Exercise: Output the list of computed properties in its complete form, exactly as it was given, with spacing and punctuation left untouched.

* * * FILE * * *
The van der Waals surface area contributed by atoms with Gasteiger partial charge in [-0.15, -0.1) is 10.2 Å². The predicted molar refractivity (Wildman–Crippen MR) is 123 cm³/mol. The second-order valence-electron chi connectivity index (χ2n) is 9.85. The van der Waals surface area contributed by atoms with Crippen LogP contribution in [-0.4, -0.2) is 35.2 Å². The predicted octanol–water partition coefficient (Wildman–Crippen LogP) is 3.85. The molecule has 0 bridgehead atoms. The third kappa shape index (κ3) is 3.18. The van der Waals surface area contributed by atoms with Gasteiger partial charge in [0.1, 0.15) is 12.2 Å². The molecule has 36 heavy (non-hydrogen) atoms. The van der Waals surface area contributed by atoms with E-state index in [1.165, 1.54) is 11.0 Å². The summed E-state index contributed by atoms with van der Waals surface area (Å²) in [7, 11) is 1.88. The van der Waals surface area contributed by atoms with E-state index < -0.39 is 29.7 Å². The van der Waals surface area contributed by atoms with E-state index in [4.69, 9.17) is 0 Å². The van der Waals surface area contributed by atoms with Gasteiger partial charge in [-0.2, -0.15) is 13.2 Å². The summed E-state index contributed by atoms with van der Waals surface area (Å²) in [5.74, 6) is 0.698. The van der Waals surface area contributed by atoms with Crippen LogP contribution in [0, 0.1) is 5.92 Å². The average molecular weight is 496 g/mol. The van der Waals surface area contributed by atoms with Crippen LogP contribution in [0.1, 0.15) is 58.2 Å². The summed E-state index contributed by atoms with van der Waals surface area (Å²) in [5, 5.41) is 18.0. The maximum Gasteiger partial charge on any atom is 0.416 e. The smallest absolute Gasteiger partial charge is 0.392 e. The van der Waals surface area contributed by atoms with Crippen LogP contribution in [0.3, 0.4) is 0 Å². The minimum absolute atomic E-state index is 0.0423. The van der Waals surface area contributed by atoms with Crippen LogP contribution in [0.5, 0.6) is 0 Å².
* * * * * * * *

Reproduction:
The van der Waals surface area contributed by atoms with Gasteiger partial charge in [-0.15, -0.1) is 10.2 Å². The predicted molar refractivity (Wildman–Crippen MR) is 123 cm³/mol. The second-order valence-electron chi connectivity index (χ2n) is 9.85. The van der Waals surface area contributed by atoms with Crippen LogP contribution in [-0.4, -0.2) is 35.2 Å². The predicted octanol–water partition coefficient (Wildman–Crippen LogP) is 3.85. The molecule has 0 bridgehead atoms. The third kappa shape index (κ3) is 3.18. The van der Waals surface area contributed by atoms with Gasteiger partial charge in [0.1, 0.15) is 12.2 Å². The molecule has 36 heavy (non-hydrogen) atoms. The van der Waals surface area contributed by atoms with E-state index in [1.165, 1.54) is 11.0 Å². The summed E-state index contributed by atoms with van der Waals surface area (Å²) in [7, 11) is 1.88. The van der Waals surface area contributed by atoms with E-state index < -0.39 is 29.7 Å². The van der Waals surface area contributed by atoms with E-state index in [4.69, 9.17) is 0 Å². The van der Waals surface area contributed by atoms with Gasteiger partial charge in [-0.2, -0.15) is 13.2 Å². The summed E-state index contributed by atoms with van der Waals surface area (Å²) in [5.74, 6) is 0.698. The van der Waals surface area contributed by atoms with Crippen LogP contribution in [0, 0.1) is 5.92 Å². The average molecular weight is 496 g/mol. The van der Waals surface area contributed by atoms with Crippen LogP contribution in [0.1, 0.15) is 58.2 Å². The summed E-state index contributed by atoms with van der Waals surface area (Å²) in [5, 5.41) is 18.0. The maximum Gasteiger partial charge on any atom is 0.416 e. The smallest absolute Gasteiger partial charge is 0.392 e. The van der Waals surface area contributed by atoms with Crippen LogP contribution in [0.3, 0.4) is 0 Å². The minimum absolute atomic E-state index is 0.0423. The van der Waals surface area contributed by atoms with Crippen LogP contribution in [0.5, 0.6) is 0 Å².